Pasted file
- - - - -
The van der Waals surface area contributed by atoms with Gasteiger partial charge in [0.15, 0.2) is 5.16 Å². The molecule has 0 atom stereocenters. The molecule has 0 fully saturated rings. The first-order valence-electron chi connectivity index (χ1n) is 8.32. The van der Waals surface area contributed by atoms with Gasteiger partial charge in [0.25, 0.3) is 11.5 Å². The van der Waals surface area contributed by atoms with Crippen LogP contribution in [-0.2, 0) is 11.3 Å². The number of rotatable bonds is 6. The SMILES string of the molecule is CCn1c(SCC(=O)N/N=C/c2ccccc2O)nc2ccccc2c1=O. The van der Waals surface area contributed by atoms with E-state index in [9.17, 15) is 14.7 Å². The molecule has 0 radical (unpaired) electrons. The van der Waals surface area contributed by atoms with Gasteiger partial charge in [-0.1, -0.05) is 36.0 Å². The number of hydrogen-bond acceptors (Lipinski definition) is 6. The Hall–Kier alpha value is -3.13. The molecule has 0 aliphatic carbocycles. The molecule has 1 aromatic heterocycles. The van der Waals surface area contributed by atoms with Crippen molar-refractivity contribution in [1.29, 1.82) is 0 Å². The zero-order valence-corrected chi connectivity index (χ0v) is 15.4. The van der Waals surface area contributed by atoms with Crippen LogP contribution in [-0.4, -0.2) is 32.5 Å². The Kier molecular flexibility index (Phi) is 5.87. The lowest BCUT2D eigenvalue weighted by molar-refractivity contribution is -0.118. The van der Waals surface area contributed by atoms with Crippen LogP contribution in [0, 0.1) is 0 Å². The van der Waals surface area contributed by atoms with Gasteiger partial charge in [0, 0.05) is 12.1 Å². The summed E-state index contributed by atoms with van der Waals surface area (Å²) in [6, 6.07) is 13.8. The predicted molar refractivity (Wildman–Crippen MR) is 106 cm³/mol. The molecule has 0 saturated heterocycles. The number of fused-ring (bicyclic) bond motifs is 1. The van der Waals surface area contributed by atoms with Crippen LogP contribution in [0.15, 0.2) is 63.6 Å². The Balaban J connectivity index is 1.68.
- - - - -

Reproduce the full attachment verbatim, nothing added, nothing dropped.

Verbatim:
The van der Waals surface area contributed by atoms with Gasteiger partial charge in [0.15, 0.2) is 5.16 Å². The molecule has 0 atom stereocenters. The molecule has 0 fully saturated rings. The first-order valence-electron chi connectivity index (χ1n) is 8.32. The van der Waals surface area contributed by atoms with Gasteiger partial charge in [0.25, 0.3) is 11.5 Å². The van der Waals surface area contributed by atoms with Crippen LogP contribution in [-0.2, 0) is 11.3 Å². The number of rotatable bonds is 6. The SMILES string of the molecule is CCn1c(SCC(=O)N/N=C/c2ccccc2O)nc2ccccc2c1=O. The van der Waals surface area contributed by atoms with E-state index in [9.17, 15) is 14.7 Å². The molecule has 0 radical (unpaired) electrons. The van der Waals surface area contributed by atoms with Gasteiger partial charge in [-0.1, -0.05) is 36.0 Å². The number of hydrogen-bond acceptors (Lipinski definition) is 6. The Hall–Kier alpha value is -3.13. The molecule has 0 aliphatic carbocycles. The molecule has 1 aromatic heterocycles. The van der Waals surface area contributed by atoms with Crippen molar-refractivity contribution in [1.29, 1.82) is 0 Å². The zero-order valence-corrected chi connectivity index (χ0v) is 15.4. The van der Waals surface area contributed by atoms with Crippen LogP contribution in [-0.4, -0.2) is 32.5 Å². The Kier molecular flexibility index (Phi) is 5.87. The lowest BCUT2D eigenvalue weighted by molar-refractivity contribution is -0.118. The van der Waals surface area contributed by atoms with Crippen LogP contribution in [0, 0.1) is 0 Å². The van der Waals surface area contributed by atoms with Gasteiger partial charge in [0, 0.05) is 12.1 Å². The summed E-state index contributed by atoms with van der Waals surface area (Å²) in [6, 6.07) is 13.8. The predicted molar refractivity (Wildman–Crippen MR) is 106 cm³/mol. The molecule has 0 saturated heterocycles. The number of fused-ring (bicyclic) bond motifs is 1. The van der Waals surface area contributed by atoms with Crippen LogP contribution in [0.15, 0.2) is 63.6 Å². The Balaban J connectivity index is 1.68.